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Copy and Editorial

The UCLA identity is verbal as well as visual: what we say and how we say it creates an instant impression of UCLA. Here are some of the basics about names and naming, headlines and copy, and editorial style to help reflect the university’s unique voice and identity.

Copy Tone

Headlines and copy associated with the UCLA brand should convey the energy and optimism of the brand, the limitless opportunity and pioneering spirit of UCLA.

Writing Compelling Headlines

In print and online, headlines are a critical way to engage readers. Often what bogs down a good headline is trying to cram in too much information. The best headlines are fairly simple and convey a single idea.

This headline is long, complex and forgettable:
In a city as diverse and culturally significant as Los Angeles, you’ll be exposed to a vast array of experiences that will make you more competitive in a global world.

This version is memorable and concise:
It’s a lot easier to change the world when it’s in your backyard.

Spend the extra time to make headlines as engaging as possible.

One caution: headlines that work in print may not translate online. For instance, in a magazine “Bruins Who Score” is intriguing. Because the reader sees a photo of a composer at work and a subhead that begins “UCLA’s film composing students,” there’s no confusion about the subject of the story. But in a list of search results, “Bruins Who Score” sounds like a sports story. “Film Composers: Bruins Who Score” might be a better choice for web.

Writing Body Copy and Long Form Editorial

“Body copy” refers to short paragraphs of text in ads, brochures and marketing materials. In body copy, tone is crafted through word choice, sentence structure and point of view. To achieve a conversational tone, use relatively simple words and sentences, and write in active voice.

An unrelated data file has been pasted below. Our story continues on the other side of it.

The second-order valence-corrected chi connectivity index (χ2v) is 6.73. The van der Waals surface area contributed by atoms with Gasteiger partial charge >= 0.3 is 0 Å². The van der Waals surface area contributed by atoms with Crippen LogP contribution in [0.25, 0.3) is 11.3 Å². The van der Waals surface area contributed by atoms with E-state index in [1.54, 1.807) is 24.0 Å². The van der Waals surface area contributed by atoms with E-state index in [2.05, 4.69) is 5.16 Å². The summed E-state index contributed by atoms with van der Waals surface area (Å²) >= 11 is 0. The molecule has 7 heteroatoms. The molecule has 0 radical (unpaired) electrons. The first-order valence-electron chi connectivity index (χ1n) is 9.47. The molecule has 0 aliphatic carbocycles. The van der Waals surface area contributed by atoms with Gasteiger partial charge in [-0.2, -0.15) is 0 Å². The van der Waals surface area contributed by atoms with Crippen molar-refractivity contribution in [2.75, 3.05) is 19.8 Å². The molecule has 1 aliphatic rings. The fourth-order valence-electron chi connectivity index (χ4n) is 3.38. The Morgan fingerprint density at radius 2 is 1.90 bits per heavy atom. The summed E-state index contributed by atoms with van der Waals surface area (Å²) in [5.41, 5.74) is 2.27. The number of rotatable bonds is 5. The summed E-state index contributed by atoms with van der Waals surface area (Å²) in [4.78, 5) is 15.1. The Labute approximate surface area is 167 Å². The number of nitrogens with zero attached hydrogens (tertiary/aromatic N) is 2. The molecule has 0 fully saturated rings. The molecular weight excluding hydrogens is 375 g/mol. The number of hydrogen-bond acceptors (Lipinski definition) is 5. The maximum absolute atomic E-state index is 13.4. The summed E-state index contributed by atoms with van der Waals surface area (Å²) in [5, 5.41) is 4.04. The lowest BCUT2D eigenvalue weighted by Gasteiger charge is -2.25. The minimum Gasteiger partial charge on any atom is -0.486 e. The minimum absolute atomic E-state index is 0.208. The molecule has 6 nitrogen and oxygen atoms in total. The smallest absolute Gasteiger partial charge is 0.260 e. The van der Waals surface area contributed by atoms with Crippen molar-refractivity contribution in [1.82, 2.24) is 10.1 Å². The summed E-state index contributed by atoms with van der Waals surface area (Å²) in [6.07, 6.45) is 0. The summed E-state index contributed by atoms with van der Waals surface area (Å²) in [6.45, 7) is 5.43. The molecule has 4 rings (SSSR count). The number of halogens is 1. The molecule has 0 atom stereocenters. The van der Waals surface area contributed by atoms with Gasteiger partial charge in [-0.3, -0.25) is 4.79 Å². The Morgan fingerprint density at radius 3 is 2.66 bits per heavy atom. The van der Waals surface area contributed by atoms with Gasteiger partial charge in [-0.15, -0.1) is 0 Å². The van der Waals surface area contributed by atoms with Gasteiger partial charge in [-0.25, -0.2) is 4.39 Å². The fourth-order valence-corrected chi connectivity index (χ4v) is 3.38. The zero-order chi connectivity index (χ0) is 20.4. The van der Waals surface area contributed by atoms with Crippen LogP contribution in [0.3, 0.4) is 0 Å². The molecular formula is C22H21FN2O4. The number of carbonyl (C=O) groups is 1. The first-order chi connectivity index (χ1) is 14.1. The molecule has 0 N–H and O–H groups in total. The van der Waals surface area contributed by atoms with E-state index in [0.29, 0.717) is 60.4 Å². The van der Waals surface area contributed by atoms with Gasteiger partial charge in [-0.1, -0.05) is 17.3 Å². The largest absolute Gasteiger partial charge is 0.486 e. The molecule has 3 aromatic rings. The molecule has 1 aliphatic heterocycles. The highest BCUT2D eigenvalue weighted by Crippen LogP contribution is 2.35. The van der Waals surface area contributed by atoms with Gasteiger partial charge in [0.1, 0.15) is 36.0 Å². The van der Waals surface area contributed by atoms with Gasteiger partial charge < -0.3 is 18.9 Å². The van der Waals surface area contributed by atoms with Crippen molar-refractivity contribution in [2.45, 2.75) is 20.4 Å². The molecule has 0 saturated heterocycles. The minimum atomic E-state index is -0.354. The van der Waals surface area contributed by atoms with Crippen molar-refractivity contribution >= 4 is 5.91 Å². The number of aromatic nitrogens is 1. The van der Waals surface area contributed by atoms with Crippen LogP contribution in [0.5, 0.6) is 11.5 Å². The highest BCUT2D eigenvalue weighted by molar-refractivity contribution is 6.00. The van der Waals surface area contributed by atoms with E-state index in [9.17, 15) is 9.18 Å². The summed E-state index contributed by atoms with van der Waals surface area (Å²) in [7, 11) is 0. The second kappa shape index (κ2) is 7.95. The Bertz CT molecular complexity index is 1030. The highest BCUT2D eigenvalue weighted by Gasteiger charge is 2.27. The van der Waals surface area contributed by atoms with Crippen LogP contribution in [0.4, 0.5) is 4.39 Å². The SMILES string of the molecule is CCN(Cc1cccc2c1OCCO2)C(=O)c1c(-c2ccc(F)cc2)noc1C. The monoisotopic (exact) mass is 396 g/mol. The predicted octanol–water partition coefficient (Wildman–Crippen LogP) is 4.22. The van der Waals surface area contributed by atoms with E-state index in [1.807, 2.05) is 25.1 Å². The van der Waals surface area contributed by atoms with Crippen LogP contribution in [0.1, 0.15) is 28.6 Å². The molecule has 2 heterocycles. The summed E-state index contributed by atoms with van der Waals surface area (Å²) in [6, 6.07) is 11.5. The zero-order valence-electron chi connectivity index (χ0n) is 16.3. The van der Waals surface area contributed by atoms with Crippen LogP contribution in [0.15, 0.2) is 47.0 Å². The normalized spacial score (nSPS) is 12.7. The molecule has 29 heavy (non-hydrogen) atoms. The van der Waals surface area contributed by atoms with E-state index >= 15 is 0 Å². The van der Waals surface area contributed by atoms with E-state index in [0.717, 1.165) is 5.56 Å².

Sometimes body copy is in the second person, directed to “you,” the reader. Sentence fragments can make the copy more dynamic. Concrete details can paint a vivid picture for the reader.

“Long form” refers to press releases, magazine stories, and other lengthier material. While long form editorial can be lively and engaging, it’s a little more formal than body copy. Avoid sentence fragments, and generally write in the third person.

Whether writing body copy or long form, keep the reader in mind. An annual report needs to be more serious and technical than a recruitment piece aimed at a high school student.

But whenever possible, make your writing UCLA-specific. If you’re interviewing alumni, ask how their careers were shaped by their UCLA experience. In writing faculty profiles, find out what attracted them to UCLA. In describing research breakthroughs, get a quote about possible impact.

The online Hemingway App can be a useful tool in analyzing your writing.

Editorial Style Guide

Geffen Hall is not another name for Geffen Academy. Luskin Conference Center’s name cannot be shortened to “Luskin Center” without risking confusion. The UCLA editorial style guide provides guidance on these and many other questions of campus style.

Based on Associated Press (AP) style, the UCLA editorial style guide is used by Strategic Communications so that UCLA press releases and publications will have consistent punctuation, abbreviations and word choice. Because of its roots in newspaper style, the UCLA guide doesn’t use the Oxford comma.

Academic units often follow different style guides. The Chicago Manual of Style is a popular choice, as are the style guides of the Modern Language Association (MLA), American Psychological Association (APA), American Chemical Society (ACS) and others. But even if you follow one of these discipline-specific choices, the UCLA editorial style guide can be useful. More than 40 percent of its entries deal with campus-specific names and local usage.


UCLA Dictionary of Style (PDF 462 KB)